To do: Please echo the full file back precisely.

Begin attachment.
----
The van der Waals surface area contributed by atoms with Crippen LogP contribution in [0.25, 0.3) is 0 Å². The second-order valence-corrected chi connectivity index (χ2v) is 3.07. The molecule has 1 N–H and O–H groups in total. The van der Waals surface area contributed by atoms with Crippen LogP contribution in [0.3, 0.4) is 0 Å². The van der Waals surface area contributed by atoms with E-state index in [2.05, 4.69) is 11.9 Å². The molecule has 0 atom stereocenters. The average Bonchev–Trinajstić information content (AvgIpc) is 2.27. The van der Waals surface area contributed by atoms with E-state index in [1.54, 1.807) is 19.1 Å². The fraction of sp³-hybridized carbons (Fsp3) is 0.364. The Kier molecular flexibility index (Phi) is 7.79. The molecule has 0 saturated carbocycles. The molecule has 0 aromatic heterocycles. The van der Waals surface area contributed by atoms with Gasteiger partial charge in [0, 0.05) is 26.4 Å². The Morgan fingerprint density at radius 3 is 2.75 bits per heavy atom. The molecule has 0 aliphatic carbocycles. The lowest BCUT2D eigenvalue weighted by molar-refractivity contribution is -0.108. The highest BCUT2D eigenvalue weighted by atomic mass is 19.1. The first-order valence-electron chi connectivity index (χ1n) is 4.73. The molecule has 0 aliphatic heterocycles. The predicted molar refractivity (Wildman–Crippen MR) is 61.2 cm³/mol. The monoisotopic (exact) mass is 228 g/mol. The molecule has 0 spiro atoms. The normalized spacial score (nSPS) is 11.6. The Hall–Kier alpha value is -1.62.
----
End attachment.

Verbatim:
The van der Waals surface area contributed by atoms with Crippen LogP contribution in [0.25, 0.3) is 0 Å². The second-order valence-corrected chi connectivity index (χ2v) is 3.07. The molecule has 1 N–H and O–H groups in total. The van der Waals surface area contributed by atoms with Crippen LogP contribution in [0.3, 0.4) is 0 Å². The van der Waals surface area contributed by atoms with E-state index in [2.05, 4.69) is 11.9 Å². The molecule has 0 atom stereocenters. The average Bonchev–Trinajstić information content (AvgIpc) is 2.27. The van der Waals surface area contributed by atoms with E-state index in [1.54, 1.807) is 19.1 Å². The fraction of sp³-hybridized carbons (Fsp3) is 0.364. The Kier molecular flexibility index (Phi) is 7.79. The molecule has 0 saturated carbocycles. The molecule has 0 aromatic heterocycles. The van der Waals surface area contributed by atoms with Gasteiger partial charge in [0, 0.05) is 26.4 Å². The Morgan fingerprint density at radius 3 is 2.75 bits per heavy atom. The molecule has 0 aliphatic carbocycles. The lowest BCUT2D eigenvalue weighted by molar-refractivity contribution is -0.108. The highest BCUT2D eigenvalue weighted by atomic mass is 19.1. The first-order valence-electron chi connectivity index (χ1n) is 4.73. The molecule has 0 aliphatic heterocycles. The predicted molar refractivity (Wildman–Crippen MR) is 61.2 cm³/mol. The monoisotopic (exact) mass is 228 g/mol. The molecule has 0 spiro atoms. The normalized spacial score (nSPS) is 11.6. The Hall–Kier alpha value is -1.62.